the western system of security governance into Eurasia delegitimise it? Will
the heterogeneity of the states occupying the geopolitical space of ‘Eurasia’
push all states towards a renewed embrace of the sovereignty norm and the
system of alliances it inevitably engenders?
These questions are important because the evolution of international
politics in Eurasia is not peripheral to Europeansecurity and is central to the
successful expansion of the Atlantic security community into eastern
Europe, including the Russian Federation. The postwar security order
recognise that EU and NATO decisions are not
separable as the two institutions best equipped to serve as primary guarantors of the new Europeansecurity order.18 To achieve this goal, each institution should also reach out to European states that already belong to the
other. Thus, by 2005–7, most European members of an enlarged NATO are
likely to be in the EU, while most members of an enlarged EU will probably
have joined NATO, thus extending the boundaries of a Greater Europe to the
Baltic region, central Europe and Slovenia. By that time, too, the reorganisation of a
, the Common Foreign and Security Policy
(CFSP), the EuropeanSecurity and Defence Policy (ESDP), the attempts to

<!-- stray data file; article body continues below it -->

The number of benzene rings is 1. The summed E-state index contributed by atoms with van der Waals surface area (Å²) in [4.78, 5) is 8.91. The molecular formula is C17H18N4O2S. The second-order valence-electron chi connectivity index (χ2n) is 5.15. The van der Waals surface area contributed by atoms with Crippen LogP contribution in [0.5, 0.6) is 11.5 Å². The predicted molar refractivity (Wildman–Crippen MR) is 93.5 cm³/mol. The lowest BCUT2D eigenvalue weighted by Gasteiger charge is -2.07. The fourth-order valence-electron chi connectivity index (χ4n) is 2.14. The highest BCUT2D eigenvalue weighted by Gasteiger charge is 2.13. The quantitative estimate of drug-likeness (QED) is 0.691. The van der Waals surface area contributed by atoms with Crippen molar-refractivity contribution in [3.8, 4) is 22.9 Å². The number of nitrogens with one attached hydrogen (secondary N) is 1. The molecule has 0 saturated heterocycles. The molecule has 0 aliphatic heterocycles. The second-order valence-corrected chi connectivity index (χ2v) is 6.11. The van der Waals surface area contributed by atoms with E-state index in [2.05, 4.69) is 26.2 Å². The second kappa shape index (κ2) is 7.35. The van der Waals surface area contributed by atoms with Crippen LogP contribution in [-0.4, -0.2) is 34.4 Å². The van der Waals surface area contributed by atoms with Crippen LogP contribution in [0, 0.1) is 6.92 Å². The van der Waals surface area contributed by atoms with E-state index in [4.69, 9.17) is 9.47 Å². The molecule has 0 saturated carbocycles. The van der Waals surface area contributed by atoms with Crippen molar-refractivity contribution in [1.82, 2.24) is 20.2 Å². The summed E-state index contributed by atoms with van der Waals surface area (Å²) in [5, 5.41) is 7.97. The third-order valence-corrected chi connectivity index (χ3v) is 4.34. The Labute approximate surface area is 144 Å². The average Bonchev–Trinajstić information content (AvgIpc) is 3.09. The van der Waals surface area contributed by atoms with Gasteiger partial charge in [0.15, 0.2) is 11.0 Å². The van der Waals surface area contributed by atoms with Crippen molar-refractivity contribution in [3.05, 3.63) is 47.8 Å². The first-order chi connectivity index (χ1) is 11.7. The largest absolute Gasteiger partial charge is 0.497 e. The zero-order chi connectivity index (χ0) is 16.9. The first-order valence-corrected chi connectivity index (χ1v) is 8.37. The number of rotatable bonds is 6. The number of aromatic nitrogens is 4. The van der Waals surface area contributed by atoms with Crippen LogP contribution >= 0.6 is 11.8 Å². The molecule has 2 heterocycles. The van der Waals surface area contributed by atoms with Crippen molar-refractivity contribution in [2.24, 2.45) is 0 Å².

reform NATO through the EuropeanSecurity and Defence Identity (ESDI),
the negotiations with prospective new EU members in central and eastern
Europe, along with the struggle to recast the EU’s constitution. In effect, the
EU seems determined to make itself the dominant institution in the new panEurope.3 Europe’s big ambitions leave it rather vulnerable. Completing the
European Union on a pan-European scale will require, at the very least, a
long period of
Joseph Kruzel, deputy assistant
secretary of defence for Europe and NATO, and General John Shalikashvili,
chairman of the joint chiefs of staff, who had served previously as NATO
supreme allied commander of Europe. Though the initial demand for PfP
reflected a desire to provide a short-term alternative to expanding NATO’s
membership, the concept eventually evolved so that it truly changed early
post-Cold War thinking about multilateral Europeansecurity cooperation.
At its core, the PfP is premised on a belief that the more civilian strategists
and military operators
. When combined with the ‘human dimension’ that
infuses all of the OSCE’s work, this conflict-prevention capacity constitutes
the special contribution that only the OSCE brings to the Europeansecurity
‘architecture’. This is an especially important function that needs to be
nurtured and strengthened with the active support of the OSCE’s largest,
wealthiest and most powerful participating states, especially the United
The special role of the OSCE
In the field of medicine, the principle that ‘an ounce of prevention is worth a
pound of cure’ has long been
Future of Security and Development, 4 (New York: St Martin’s
Press in association with UNU/WIDER, 2000), pp. 26–50.
The Black Sea Economic Cooperation
37 Assembly of the WEU, Parliamentary Cooperation, p. 4.
38 Muthiah Alagappa, ‘Regionalism and Conflict Management: A Framework for
Analysis’, Review of International Studies, 21:4 (1995), pp. 359–87, esp. p. 378.
39 Buzan, ‘Logic of regional security’, p. 21.
40 ‘Charter for EuropeanSecurity’ (Istanbul: OSCE, November 1999), para. 13. For
the OSCE’s role in this context